The edition closures only deepened the job crisis for journalists. They began to be laid off from April 2020 from a range of publications that included the Times of India, Economic Times, Hindustan Times, The Hindu, The Indian Express, Mint, Business Standard, and Outlook, among others. Some of these laid off 100 or more employees. There is less information available about job losses in the regional language media. There were pay cuts, and reduction in page numbers to the point that the Economic Times in Delhi, for instance, was down to 10 pages on some days even in January 2021, less than the number of pages offered by its two nearest competitors.
The truth though is that the devastation in the making has been created by the industry itself, led by the Times Group, newspapers have been slow in building up circulation income from digital subscriptions.
[I]n India it will be a challenge to make readers pay after they have grown used to letting the advertiser pay for the news they consume.
Leading international brands abroad such as Financial Times, Washington Post, Wall Street Journal and New York Times began to build online subscriptions a decade or more ago, and now have more subscribers online than for their print editions. The FT for instance put its online content behind a pay wall in 2002, and reached a milestone of a million paying readers in 2019. The New York Times started charging for digital content in 2011, and Covid-19 helped its digital revenue quarterly print revenue for the first time last year. It reached a figure of 7 million paying subscribers during the pandemic.
But in India it will be a challenge to make readers pay after they have grown used to letting the advertiser pay for the news they consume. Newspaper websites here have only begun to go pay in the last few years.
The Covid-19 disruption has, however, already accelerated this process. The KPMG report of September 2020 tells us that digital platforms of both English and language newspapers saw their unique visitors double after newspaper delivery was blocked. Industry players expect 50-60% of this gain to be sustained even after the threat from Covid-19 subsides. And newspapers brands were quick to convert their free e-papers to paid ones. The Times of India went behind a paywall by the middle of May 2020. The Hindu group whose e-paper and website had gone pay earlier took the remaining products of their brand behind a paywall post-Covid-19. Dainik Jagran also went pay.
The transition from print to digital that is occurring within newspaper brands also presents a circulation measurement challenge for advertisers and media planners, and for the industry that is selling space. Publishers have begun voicing their need for a combined measurement currency that takes into account the digital extension of publications as well, so that the total audience of a legacy title can be measured, print as well as e-paper readership.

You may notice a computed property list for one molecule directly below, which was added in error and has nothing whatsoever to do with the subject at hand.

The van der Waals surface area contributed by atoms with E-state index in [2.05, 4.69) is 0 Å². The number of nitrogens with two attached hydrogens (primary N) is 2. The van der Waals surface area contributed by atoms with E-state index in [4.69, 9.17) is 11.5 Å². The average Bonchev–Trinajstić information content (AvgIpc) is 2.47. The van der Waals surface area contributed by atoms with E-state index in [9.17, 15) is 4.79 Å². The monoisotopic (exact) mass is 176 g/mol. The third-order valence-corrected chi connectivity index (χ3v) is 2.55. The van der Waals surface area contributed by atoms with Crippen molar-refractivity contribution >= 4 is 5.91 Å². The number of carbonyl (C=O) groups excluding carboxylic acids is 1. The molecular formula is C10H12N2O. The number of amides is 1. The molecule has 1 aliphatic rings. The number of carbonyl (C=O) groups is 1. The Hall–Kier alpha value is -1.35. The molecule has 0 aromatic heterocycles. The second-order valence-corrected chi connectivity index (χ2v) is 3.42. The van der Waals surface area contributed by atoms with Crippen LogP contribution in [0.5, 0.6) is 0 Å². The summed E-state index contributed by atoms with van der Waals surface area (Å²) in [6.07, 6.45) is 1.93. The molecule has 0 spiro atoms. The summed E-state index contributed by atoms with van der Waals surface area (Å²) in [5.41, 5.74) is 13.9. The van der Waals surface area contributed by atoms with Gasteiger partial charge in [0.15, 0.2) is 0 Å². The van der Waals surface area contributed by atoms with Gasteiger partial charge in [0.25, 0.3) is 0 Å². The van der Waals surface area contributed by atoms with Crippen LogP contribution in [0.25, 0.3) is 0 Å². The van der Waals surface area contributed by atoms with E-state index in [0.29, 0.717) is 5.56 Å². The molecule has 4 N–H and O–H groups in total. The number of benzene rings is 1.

Journalists as publishers
Digitisation makes start-ups by journalists possible. Over the past decade, the more enterprising among journalists have set up news sites and niche ventures such as fact-checking sites, community sites, legal trackers, and data-driven ventures. If jobs are disappearing at the print end of the spectrum, they are opening up at the digital end. There are at least 50 of these now, in English and regional languages. Funding for journalism is shifting from corporate sources to philanthropy, including corporate philanthropy, and to crowd funding too. In most cases the phenomenon has increased the independence of journalism even as financial viability remains precarious for most of these ventures.
Rural local editions of newspapers have been replaced by district-level digital start-ups. The stringers of yore have been replaced by the WhatsApp warriors of today…
But there is a less visible aspect of the trend of journalists striking out on their own, and that is the Hindi journalism start-ups that have proliferated in the Hindi heartland. Rural local editions of newspapers have been replaced by district-level digital start ups. The stringers of yore have been replaced by the WhatsApp warriors of today, who promote their dotcoms and Facebook lives. Much of the ground reporting on how Covid-19 was affecting people in the countryside came from them. Most of the cases filed by district magistrates against such reports were also directed at them.
In Baddi in Himachal Pradesh a reporter for Divya Himachal who did a Facebook live on hungry migrant workers was charged under Section 54 (Punishment for false warning) of the Disaster Management Act and provisions of the Indian Penal Code. In April, the Chhattisgarh government issued a show cause notice to Bastar ki Awaaz for “spreading fear” and “spoiling the image of the administration” for a story on a woman from Geedam who was forced to sell her fridge to buy food. She had told the reporter she had not received any assistance from the administration. In April, a web journalist, was arrested in Munger in Bihar on the charges of spreading misinformation about the death of COVID-19 patient through his social media account. He was sent to judicial custody in Munger jail.
Heightened vulnerability, then, is part of the territory when journalists strike out on their own.